WASHINGTON — "I do not believe that the politics of personal destruction is what the American people are interested in," President Bill Clinton said at his news conference Tuesday. He's right. Unlike his institutional critics--the GOP and the press--most Americans give a sitting President the benefit of the doubt. They will continue to do so until they are confronted with irrefutable evidence of wrongdoing.
No such evidence has surfaced. So let's be fair to the President and give him the benefit of the doubt. Whitewater is not Watergate. Clinton, personally, may not be in any trouble. But one conclusion is inescapable: his agenda is.
Remember, the Administration has two tough issues at the top of its domestic agenda this year: health care and welfare reform. Plus the continuing struggle to reinvent government. Plus deteriorating situations in Russia, the Middle East and Bosnia. Plus the possibility of a trade war with Japan. And now Whitewater? They don't need the aggravation.
Whitewater creates collateral damage. It makes the White House--and by implication, the entire federal government--look foolish and incompetent. That's Clinton's defense, after all. As presidential adviser David R. Gergen put it Monday, "There was no cover-up. There was a screw-up."
The impression that the federal government screws everything up has been building for 30 years. The number of Americans who say they trust the government in Washington to do what is right--one in five--is already at an all-time low. That view has consequences. Anything that undermines trust in government undermines the Clinton agenda. Why? Because Clinton is out to prove that smart Democrats like him can do something a lot of people don't think is possible: Make government work.
To which critics reply, "Make government work? They can't make the White House work." The percentage of Americans who describe Clinton as an "effective manager" has dropped nine points since January, according to last week's CNN-USA Today-Gallup poll. Almost 60% of the public say that, when it comes to corruption, they see little difference between this Administration and previous Administrations over the last 25 years.
Whitewater is also taking a toll on White House morale. Just when the economic recovery was under way and the President started moving up in the polls--kaboom! Whitewater lands a blow upside the head. White House staffers are under orders not to empty burn bags and trash baskets until it is determined that the contents do not relate to Whitewater.
Then there's the diversion effect. "I'm trying to minimize how much time I have to spend on this," the President said. "This is not what I was hired to do." Maybe not, but in last week's poll, a majority of Americans said they considered Whitewater an important issue.
The problem is that the White House has only limited control over the Whitewater agenda. The special prosecutor has a lot more control--as he demonstrated on March 4, by issuing subpoenas to six high-level White House officials. The prospect of testifying before a grand jury concentrates the mind wonderfully. The White House quickly switched into full-cooperation mode.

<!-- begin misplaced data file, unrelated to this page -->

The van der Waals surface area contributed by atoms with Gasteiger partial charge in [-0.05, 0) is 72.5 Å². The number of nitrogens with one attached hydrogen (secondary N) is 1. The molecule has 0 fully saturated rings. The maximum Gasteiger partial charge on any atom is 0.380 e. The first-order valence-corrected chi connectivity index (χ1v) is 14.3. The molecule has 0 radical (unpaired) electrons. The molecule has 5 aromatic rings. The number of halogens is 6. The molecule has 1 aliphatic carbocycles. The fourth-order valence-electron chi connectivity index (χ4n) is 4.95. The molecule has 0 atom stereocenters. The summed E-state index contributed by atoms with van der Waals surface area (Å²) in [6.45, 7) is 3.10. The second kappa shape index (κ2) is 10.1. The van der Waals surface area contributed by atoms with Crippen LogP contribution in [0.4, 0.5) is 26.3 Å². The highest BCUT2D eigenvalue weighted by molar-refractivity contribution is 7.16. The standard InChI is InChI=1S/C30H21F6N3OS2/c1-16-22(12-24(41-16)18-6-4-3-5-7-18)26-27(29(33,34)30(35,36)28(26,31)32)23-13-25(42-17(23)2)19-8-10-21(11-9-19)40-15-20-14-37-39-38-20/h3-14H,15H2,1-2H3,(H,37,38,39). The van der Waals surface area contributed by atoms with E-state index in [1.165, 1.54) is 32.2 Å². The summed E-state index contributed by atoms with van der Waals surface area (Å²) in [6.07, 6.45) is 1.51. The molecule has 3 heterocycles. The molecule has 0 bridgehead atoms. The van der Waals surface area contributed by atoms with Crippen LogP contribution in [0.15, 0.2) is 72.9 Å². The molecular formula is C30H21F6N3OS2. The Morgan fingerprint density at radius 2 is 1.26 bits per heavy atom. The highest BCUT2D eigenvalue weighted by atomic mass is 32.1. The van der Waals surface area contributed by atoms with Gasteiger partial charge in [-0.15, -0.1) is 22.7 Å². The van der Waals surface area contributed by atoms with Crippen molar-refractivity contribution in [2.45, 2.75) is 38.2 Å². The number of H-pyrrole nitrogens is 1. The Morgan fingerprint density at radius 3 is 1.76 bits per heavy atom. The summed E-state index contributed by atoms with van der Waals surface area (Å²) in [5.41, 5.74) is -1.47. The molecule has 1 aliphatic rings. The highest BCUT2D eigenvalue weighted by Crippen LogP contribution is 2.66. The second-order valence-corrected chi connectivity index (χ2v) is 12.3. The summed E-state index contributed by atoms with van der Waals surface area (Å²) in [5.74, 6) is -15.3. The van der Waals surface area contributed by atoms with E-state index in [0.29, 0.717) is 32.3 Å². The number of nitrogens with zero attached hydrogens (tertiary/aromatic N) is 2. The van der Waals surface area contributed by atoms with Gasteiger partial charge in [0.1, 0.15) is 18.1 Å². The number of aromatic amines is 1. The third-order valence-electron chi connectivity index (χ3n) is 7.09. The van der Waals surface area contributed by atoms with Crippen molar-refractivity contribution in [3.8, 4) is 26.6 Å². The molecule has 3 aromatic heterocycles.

Republicans and the press also have an agenda. And theirs, even more than the special prosecutor's, is in conflict with that of the White House.
For Republicans and the press, it's pay-back time. Republicans remember how congressional Democrats never lost an opportunity to embarrass Ronald Reagan and George Bush--Iran-Contra, Clarence Thomas, Edwin Meese III. The Democrats even held hearings to look into Neil Bush's financial affairs. So the Republicans are now threatening to hold up presidential appointments and turn Whitewater into a campaign issue unless the Democrats agree to hold public hearings.
There's an irony here. Back in January, Republicans were clamoring for Clinton to appoint a special prosecutor to investigate Whitewater. But Monday, the special prosecutor warned that congressional hearings would "pose a severe risk to the integrity" of his investigation. Witnesses might offer "premature disclosures." They could demand immunity in return for their testimony. Oliver L. North got just such a congressional grant of immunity during the Iran-Contra hearings. That's why his conviction on criminal charges was ultimately set aside, enabling him to run for the U.S. Senate today.
Last week, it was the President--he who originally resisted appointing the special prosecutor--who said, "The whole idea was that we would lodge this inquiry in the special counsel so that the rest of us could go on with our business. The special counsel requested yesterday that (congressional) hearings not be held. I think that is a request entitled to respect."
It's pay-back time for the press, too. They couldn't get Clinton on Gennifer Flowers. Or the draft. Or drug use. Or even Whitewater, when it first came up in the 1992 campaign. Now, maybe they've got something on Clinton--and on his wife, too.